FIG. 8 is like FIG. 7, but shows the cap rotated to the open position;
FIG. 9 in cross-section shows how the rotation of the cap can be limited, the cap appearing in one extreme of its rotative movement; and
FIG. 10 is the same as FIG. 9, but shows the cap rotated to the opposite extreme of its rotative movement.
As shown by the above drawings, the new closure comprises a base B having a lower portion or skirt 1 with internal screw threads 2 designed to be screwed on the standard threads 3 of a squeeze bottle neck 4 having the usual smooth surfaced annular top 5.
The upper portion of the base B has inwardly extending radial spokes 6 centrally supporting an upstanding post 7, shown in the form of an inverted cup. The base adjacent its outer periphery has an upstanding tubular extension 8 having external screw threads 9, each extending only partly around the extension 8.
All parts of the base can be a single integral part made of plastic and formed by conventional injection molding techniques.
The cap C has a skirt 10 provided with diametrically opposite integral protuberances 11 respectively engaging the screw threads 9 of the base's tubular extension 8. The cap has a closed top 12 in which a hole 13 is formed in axial registration with the upper end or top of the post 7 of the base. This hole is closed by this upper end or top of the post when the cap is screwed downwardly by rotating it relative to the base, and is opened when the cap is screwed upwardly.
The closed top 12 is relatively rigid and can not flex appreciably. Its surface bounding the hole 13, and top of the post 7, form cooperating inter-mating surface's 14 which mate together when the cap C is screwed downwardly. Complete unscrewing of the cap is prevented by the threads 9 each having terminal ends 9A and 9B against which the protuberances 11 abut so that the rotation of the cap C relative to the base B is limited. One of these screw threads 11 is provided for each of the projections 11. The projections 11 are smoothly rounded transversely and the top of the upstanding tubular extension 8 is beveled around its outer edge to form a cam surface 14a. This permits easy assembly of the two parts of the closure. The cap C is simply pressed downwardly on the base B and the cap's skirt 10 is elastically flexed outwardly and then so the projections can snap into the screw threads 9. The cap remains rotative relative to the base.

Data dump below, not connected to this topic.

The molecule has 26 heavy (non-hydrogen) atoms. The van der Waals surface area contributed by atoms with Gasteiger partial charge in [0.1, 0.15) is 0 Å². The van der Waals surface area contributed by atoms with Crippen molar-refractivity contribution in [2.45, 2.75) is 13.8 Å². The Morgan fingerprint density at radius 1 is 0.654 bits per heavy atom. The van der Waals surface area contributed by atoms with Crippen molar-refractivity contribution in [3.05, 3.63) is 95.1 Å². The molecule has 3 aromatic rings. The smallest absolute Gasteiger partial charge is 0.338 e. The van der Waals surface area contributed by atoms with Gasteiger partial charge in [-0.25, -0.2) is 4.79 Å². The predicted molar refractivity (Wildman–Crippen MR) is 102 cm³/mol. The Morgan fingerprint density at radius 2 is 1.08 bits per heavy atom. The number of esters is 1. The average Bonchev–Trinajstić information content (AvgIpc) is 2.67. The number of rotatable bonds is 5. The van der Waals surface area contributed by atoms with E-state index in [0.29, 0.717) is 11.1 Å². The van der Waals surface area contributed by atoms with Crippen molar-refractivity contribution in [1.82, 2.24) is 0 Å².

The annular surface 5 of the standard squeeze bottle mouth is smooth and declines radially outwardly with a small angularity. The base B is formed with an annular outwardly declining lip 15 that elastically presses against the surface 5 when the base is screwed downwardly on the bottle mouth. In this connection it is to be understood that both the base and cap are respectively integral plastic moldings, but although the plastic is semi-rigid, any parts of thin cross-sectioning permits elastic flexture.
To seal the cap relative to the base, its closed top 12 has an annular depending seal 16 which elastically seals against the inner surface of the upstanding tubular extension 8 of the base. This seal 16 is elastically displaced radially inwardly when the cap is pushed on the base, the seal 16 having a lower edge 16A which angles inwardly to provide a cam action working against the inside of the tubular extension 8 of the base. This seal 16 is in the form of a depending elastic skirt.
The two parts of the new closure are uncomplicated in design and each can be injection molded from plastic such as is normally used for the prior art bottle top closures. As previously mentioned, assembly of the two parts is easily effected because they snap together.
In its open position, the bottle content flows upwardly between the spokes 6 of the base, and through the hole 13 in the cap's closed top 12. The inter-mating conical surfaces 14 of the post and closed top 12, easily permit a viscous fluid to be squeezed clear of this surface to provide for positive sealing when the closure is turned to its closed position. The top of the cap is, of course, closed throughout its radial extent.
This new closure is symmetrical about its vertical axis. The closed top 12 is flat and normal to the axis. The cap's skirt 10 is cylindrical and symmetrical about the vertical axis. The skirt 10 has the same outside diameter as the base B, so the entire side of the closure appears as one smooth cylinder. The top 12 and the top of post 7 are flush when the closure is closed. The closure has no outside projections or sharp parts, so the closure is safe for use by children. The new closure does not use loose seals, only the two integral parts being required. The seals are in effect, built-in the two parts of the closure.
All the cooperating plastic parts of the base and cap are smoothly finished and the cap turns on the base with little apparent frictional resistance. This may make it difficult to determine when the valve is fully closed.
Therefore at lease one of the threads 9 in its valley and just in advance of the end of the screw thread is formed with a rounded bump over which the approaching protuberances rides and then snaps against the end of the thread.